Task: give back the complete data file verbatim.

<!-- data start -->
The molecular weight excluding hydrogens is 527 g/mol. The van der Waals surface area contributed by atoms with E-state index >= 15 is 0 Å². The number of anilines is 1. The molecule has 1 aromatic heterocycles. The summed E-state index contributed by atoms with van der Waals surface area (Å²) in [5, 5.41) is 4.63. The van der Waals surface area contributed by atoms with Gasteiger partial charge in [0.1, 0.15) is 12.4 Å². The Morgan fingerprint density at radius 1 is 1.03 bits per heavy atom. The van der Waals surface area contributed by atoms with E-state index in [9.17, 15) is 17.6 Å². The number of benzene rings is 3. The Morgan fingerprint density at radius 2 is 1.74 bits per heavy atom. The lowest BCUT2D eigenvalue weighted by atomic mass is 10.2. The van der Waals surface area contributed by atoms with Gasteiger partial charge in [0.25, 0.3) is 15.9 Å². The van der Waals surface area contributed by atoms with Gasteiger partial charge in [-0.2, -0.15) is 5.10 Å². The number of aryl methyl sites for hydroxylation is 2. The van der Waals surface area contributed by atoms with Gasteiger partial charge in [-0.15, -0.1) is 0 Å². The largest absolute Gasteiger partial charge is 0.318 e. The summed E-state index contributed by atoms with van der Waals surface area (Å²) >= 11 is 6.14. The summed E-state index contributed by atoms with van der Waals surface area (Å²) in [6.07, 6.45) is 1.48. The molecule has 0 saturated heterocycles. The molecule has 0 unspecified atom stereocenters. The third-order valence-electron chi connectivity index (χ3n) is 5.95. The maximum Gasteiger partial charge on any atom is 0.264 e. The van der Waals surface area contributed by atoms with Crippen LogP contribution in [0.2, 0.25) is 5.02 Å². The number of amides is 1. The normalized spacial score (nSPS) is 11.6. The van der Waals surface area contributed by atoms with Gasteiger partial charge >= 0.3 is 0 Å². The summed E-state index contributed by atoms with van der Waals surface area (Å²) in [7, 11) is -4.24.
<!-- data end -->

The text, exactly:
The molecular weight excluding hydrogens is 527 g/mol. The van der Waals surface area contributed by atoms with E-state index >= 15 is 0 Å². The number of anilines is 1. The molecule has 1 aromatic heterocycles. The summed E-state index contributed by atoms with van der Waals surface area (Å²) in [5, 5.41) is 4.63. The van der Waals surface area contributed by atoms with Gasteiger partial charge in [0.1, 0.15) is 12.4 Å². The Morgan fingerprint density at radius 1 is 1.03 bits per heavy atom. The van der Waals surface area contributed by atoms with E-state index in [9.17, 15) is 17.6 Å². The number of benzene rings is 3. The Morgan fingerprint density at radius 2 is 1.74 bits per heavy atom. The lowest BCUT2D eigenvalue weighted by atomic mass is 10.2. The van der Waals surface area contributed by atoms with Gasteiger partial charge in [0.25, 0.3) is 15.9 Å². The van der Waals surface area contributed by atoms with Gasteiger partial charge in [-0.2, -0.15) is 5.10 Å². The number of aryl methyl sites for hydroxylation is 2. The van der Waals surface area contributed by atoms with Gasteiger partial charge in [-0.15, -0.1) is 0 Å². The largest absolute Gasteiger partial charge is 0.318 e. The summed E-state index contributed by atoms with van der Waals surface area (Å²) >= 11 is 6.14. The summed E-state index contributed by atoms with van der Waals surface area (Å²) in [6.07, 6.45) is 1.48. The molecule has 0 saturated heterocycles. The molecule has 0 unspecified atom stereocenters. The third-order valence-electron chi connectivity index (χ3n) is 5.95. The maximum Gasteiger partial charge on any atom is 0.264 e. The van der Waals surface area contributed by atoms with Crippen LogP contribution in [0.2, 0.25) is 5.02 Å². The number of amides is 1. The normalized spacial score (nSPS) is 11.6. The van der Waals surface area contributed by atoms with Gasteiger partial charge >= 0.3 is 0 Å². The summed E-state index contributed by atoms with van der Waals surface area (Å²) in [7, 11) is -4.24.